‘Active learning’ takes center stage at School of Nursing
Nursing students work on “concept boards” in small groups during a section of N310: Mental Health and Mental Illness, a School of Nursing class taught in the Active Learning Classroom (ALC) at the new Signe Skott Cooper Hall.
The classroom is changing.
Massive lecture halls used to mean you could sit quietly in the back, with rows of fellow students perched above a lecturing professor.
But you won’t find any lecture halls in the School of Nursing’s Signe Skott Cooper Hall. For students at the new Active Learning Classroom (ALC), the learning is — well, active.
There are 150 students in the class, but when you enter, there is no echo, echo, echo of the lecture hall. There’s a buzz.
Groups of nine students are seated at 17 tables in each of the two rooms. They’re talking about how early it is. About assignments. About what’s for lunch.
It’s this type of collaboration, both big and small, that the ALC encourages.
Today’s discussion in the Mental Health and Mental Illness class is on eating disorders. And it is a discussion. Yes, associate professor Earlise Ward leads the talk, but she isn’t talking at students. She’s talking with them.
The interactive classroom features clustered seating — encouraging collaborative efforts like this coping mechanisms “concept board.”
“How many of you have a comfort food?” she asks. “When I was an undergrad, it was Cheetos.”
Students turn to each other, nodding their heads in agreement.
“And chocolate,” someone calls out.
Yes. And chocolate, most agree.
The discussion moves into the “continuum of eating regulation responses,” symptoms of disordered eating and the causes. All the while, various students from different tables add their own thoughts, their own experiences.
They watch a clip from “Nightline” about a young woman who struggles with binge eating. All can follow on screens throughout the ALC.
Each table is equipped with power and data access for student laptops, a large flat screen for projecting images from them or from the instructor’s computer, a video-switching panel and microphones. The state-of-the-art facility is designed to support 30 percent growth in faculty numbers, research programs and enrollment.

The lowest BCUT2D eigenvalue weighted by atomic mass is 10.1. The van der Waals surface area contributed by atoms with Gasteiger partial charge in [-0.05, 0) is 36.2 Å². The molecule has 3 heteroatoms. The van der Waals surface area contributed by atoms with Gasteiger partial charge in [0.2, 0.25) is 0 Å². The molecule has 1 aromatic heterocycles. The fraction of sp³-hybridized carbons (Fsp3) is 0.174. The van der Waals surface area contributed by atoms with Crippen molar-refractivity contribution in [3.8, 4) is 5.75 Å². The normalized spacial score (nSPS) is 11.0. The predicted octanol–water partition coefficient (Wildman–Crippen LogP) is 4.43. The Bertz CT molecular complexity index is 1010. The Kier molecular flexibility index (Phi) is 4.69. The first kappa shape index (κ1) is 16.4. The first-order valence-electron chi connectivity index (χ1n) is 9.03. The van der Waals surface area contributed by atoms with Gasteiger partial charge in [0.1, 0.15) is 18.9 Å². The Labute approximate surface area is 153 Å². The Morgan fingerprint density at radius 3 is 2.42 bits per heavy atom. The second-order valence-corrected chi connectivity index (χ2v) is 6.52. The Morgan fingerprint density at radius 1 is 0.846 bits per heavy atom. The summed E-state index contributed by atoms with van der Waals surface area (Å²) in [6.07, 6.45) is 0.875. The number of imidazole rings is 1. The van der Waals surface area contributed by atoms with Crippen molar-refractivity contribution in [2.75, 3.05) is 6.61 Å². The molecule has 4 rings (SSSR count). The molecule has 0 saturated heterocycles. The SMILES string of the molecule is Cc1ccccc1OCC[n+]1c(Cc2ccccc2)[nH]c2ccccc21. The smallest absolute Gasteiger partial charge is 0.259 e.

One of the largest known active learning classrooms of its kind, the ALC provides the environment and technology for students to develop the skills necessary to work effectively in teams, and to quickly analyze, discuss, understand and solve complex, real-life challenges in health care.
This class is made up of seniors, all majoring in nursing. This is not what they’re used to. And yes. It’s been an adjustment.
“It forces you to be a more active participant in your learning,” says Nicole Rohde, who’s enrolled in the course. “It feels like there’s a greater pressure to participate in this environment.”
The seats are assigned. If you skip class, it’s much more noticeable than in the traditional lecture hall. Many of the students already knew each other but have gotten to know each other much better because of the structure of the ALC.
Collaboration comes more naturally in small groups, says nursing student Breann Passe.
“You’re working in a group atmosphere every day,” Passe says. “It’s definitely ideal for group work.”
Associate professor Earlise Ward co-teaches a section of the Health and Mental Illness nursing course. The interactive classroom hosts state-of-the-art computing and audio-visual technology to spur student engagement.
It wasn’t just an adjustment for students but also for Ward, though she was a believer from the beginning.
“I knew I could really actively engage with students,” Ward says. “In a huge lecture hall when you’re at a podium, you don’t ever even have eye contact. In this room, students are more present, physically and cognitively.”
Discussions happen more naturally because of how the room is set up, Ward says. The more students adding to the discussion, the better.
“I truly believe this room offers opportunity for engaged, active learning,” Ward says. “I’m not talking down to students. Here, we’re on the same level. I’m not a voice in the crowd. There we have a better sense of community.”
“The level of engagement they have here transforms to the level of engagement they have with a patient.”
Ward says what and how they’re learning in the ALC will help them as they begin their careers, no matter what area of health care they pursue.
“The level of engagement they have here transforms to the level of engagement they have with a patient,” Ward says. “We’re modeling for their future.”
The 166,348-square-foot building, located at 701 Highland Ave., opened to students in the fall. It is named after Signe Skott Cooper, who devoted more than 60 years of her life to nursing education at UW–Madison and within the UW System. In 2000, Cooper — a UW–Madison graduate — was inducted into the American Nurses Association Hall of Fame. In 2003, Cooper was named a “Living Legend” by the American Academy of Nursing. She died July 16, 2013, at the age of 92.
Note: An open house will take place from 4 to 6 p.m. today, Nov. 20. Visitors will have the opportunity to learn more about the new home for nursing, visit the Center for Technology-Enhanced Nursing, learn about the history of nursing in Skott Commons, and interact with the digital displays throughout the building. Dean Katharyn A. May will share remarks from 4:30 to 4:45 p.m. in the auditorium.